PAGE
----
Ipoh’s Indian Muslim Mosque (or Masjid India Muslim Ipoh) is directly facing Ipoh’s Town Padang (Field) on Jalan S.P. Seenivasagam (formerly Clayton Road). It is next door to the St. Michaelʼs Institution. Some locals refer to this mosque as ‘Town Padang Mosque’ by virtue of the fact that it is opposite to the Town Padang.
This is a small cave temple that does not really feature on anyone’s Ipoh tourist itinerary. It is interesting that they have called this temple ‘Guan Yin Dan’ rather than ‘Guan Yin Tan’, which suggests that it is a Hokkien Chinese temple in origin. Like the Kwan Yin Tong Temple, this one too is dedicated to Guan Yin, the Goddess of Mercy.
Perak Tong cave temple or Perak Tong (霹雳洞) is one of approximately 30 temples in around Ipoh. It is probably the most well-known temple in Ipoh, especially for the views of the city from its summit. While there is no entrance fee, there is an expectation that visitors donate 3 ringgits to access the staircase if you plan to climb the cave’s hillside.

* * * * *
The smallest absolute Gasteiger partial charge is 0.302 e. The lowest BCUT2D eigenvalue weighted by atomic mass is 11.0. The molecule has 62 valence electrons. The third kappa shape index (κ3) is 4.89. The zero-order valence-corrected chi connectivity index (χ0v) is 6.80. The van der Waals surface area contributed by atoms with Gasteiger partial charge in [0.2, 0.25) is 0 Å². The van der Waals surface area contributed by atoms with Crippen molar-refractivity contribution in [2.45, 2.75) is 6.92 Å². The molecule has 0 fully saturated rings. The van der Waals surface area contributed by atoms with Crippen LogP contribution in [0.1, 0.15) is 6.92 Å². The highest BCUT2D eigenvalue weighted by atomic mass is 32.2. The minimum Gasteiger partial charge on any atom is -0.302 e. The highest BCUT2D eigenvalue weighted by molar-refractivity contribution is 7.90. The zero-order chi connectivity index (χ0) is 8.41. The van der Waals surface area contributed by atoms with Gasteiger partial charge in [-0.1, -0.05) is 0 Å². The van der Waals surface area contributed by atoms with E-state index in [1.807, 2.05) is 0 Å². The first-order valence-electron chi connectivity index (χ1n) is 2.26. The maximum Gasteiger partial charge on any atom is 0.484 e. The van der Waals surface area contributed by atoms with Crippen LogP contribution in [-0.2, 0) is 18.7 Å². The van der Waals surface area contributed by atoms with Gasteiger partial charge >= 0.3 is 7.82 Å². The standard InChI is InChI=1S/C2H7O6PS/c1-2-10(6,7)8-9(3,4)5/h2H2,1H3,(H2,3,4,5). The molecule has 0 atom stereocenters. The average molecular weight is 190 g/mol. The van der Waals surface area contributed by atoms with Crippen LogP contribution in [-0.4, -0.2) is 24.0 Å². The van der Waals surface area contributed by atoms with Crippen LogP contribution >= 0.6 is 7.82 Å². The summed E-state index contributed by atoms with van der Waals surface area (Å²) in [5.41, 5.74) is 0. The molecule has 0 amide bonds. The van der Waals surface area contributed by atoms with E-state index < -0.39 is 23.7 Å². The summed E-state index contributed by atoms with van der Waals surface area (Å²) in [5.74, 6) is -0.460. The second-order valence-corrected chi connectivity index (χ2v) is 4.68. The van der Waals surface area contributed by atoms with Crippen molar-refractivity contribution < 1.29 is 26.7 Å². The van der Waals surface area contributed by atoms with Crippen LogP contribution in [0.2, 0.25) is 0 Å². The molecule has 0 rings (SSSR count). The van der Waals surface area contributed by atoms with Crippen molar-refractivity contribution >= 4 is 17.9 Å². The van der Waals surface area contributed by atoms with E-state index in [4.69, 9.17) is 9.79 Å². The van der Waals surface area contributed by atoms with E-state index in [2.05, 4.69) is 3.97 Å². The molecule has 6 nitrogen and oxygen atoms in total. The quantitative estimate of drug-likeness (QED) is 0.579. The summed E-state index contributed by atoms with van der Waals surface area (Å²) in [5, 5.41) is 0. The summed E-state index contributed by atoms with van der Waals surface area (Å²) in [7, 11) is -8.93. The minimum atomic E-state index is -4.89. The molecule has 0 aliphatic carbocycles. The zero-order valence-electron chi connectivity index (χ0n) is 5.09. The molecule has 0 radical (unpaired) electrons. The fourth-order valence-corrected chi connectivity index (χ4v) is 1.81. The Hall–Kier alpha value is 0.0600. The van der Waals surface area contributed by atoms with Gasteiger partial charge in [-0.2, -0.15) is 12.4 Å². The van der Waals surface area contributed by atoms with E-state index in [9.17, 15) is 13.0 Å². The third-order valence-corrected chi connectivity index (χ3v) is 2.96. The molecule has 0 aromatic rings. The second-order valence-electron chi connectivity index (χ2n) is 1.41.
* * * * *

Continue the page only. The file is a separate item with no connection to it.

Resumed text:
Unlike the Batu Caves in Kuala Lumpur, this impressive Indian temple is not built inside one of the magnificent limestone caves. Originally, in 1889, it was. However, after a tragic accident where a priest was killed from a falling rock, a new structure was erected in 1930 away from the cave alongside the Kinta riverbank.